• Run it as a user application, if you don't mind the user being able to kill it and you don't mind it starting and stopping when the user logs in or out
  • ..or you can write your own system service – Ewan Mar 1 '18 at 16:29
  • Yes, when I said "alternatives" I meant "alternatives to the aforementioned running it as a service". – ChrisW Mar 1 '18 at 16:31
  • i must be getting old and sleepy – Ewan Mar 1 '18 at 16:32
1

The first problem I see with either the SAAS solution or the client-based solution is how you deal with disconnects. I'm not a websockets expert (far from it) but I don't believe there is anything built in to it to maintain a subscription. I could be wrong but a cursory search didn't turn up anything. If you truly need to capture every message, this is a big issue as you must expect some downtime of either your client and/or the network. Have you considered how you will catch-up on missed messages? When I played around with these a bit, I found that connections were not terribly stable and would drop unexpectedly (it was a while ago: YMMV.) You, will, at the very least need to make sure your client can re-establish itself if you lose the connection.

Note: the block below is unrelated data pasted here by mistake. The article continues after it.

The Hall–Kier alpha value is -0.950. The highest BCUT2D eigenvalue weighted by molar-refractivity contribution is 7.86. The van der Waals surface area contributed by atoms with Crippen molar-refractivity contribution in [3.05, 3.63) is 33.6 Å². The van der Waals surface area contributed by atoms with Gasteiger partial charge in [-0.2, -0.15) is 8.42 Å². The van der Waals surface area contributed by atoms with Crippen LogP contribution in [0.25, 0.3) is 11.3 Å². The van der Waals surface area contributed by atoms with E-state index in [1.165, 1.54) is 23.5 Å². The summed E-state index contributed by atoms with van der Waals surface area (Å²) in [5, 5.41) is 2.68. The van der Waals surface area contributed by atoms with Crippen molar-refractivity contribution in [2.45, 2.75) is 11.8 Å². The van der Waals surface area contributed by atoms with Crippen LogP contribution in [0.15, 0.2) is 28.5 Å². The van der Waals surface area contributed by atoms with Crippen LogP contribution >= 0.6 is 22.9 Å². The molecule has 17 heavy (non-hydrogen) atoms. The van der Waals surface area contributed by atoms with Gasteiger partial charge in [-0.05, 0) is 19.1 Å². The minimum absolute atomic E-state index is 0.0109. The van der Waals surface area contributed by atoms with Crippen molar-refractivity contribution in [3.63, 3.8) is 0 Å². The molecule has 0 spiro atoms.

As far as running it goes, you just need to create a client application. I would provide that to your customers and give them information on how to run it as a service in windows. The whole thing sounds rather flimsy though. Not so much because what you are trying to do but because you have to depend on websockets. I think they can be useful if combined with a proper API that allows you to retrieve information on demand but by themselves, I think you will have issues.

  • I guess you're referring to google.fr/search?q=run+application+as+service using a non-standard (third-party) service control manager. – ChrisW Feb 26 '18 at 22:59
  • @ChrisW I'm not sure exactly what you are asking. Can you clarify? – JimmyJames Feb 27 '18 at 14:42
  • You wrote, "create a client application ... provide that to your customers and give them information on how to run it as a service in windows". SFAIK you can't run a client application as a service (a service must implement ServiceMain). But 3rd-party s/w may let you do it ... or (googling) I find srvany ... I guess I'm asking, "what exactly are you suggesting, re. information on how to run it as a service?" – ChrisW Feb 27 '18 at 14:54
  • The whole topic is kind of kind of moot though if the OP doesn't want a service and won't say why. – ChrisW Feb 27 '18 at 15:02
  • @ChrisW Honestly, I would never run something that needs to be up all the time in windows. I assumed any commandline process could be run as a service like how a daemon in *nix. I'm probably wrong here, I'll edit the answer later. – JimmyJames Feb 27 '18 at 15:02

Your Answer

By clicking “Post Your Answer”, you agree to our terms of service, privacy policy and cookie policy

Not the answer you're looking for? Browse other questions tagged or ask your own question.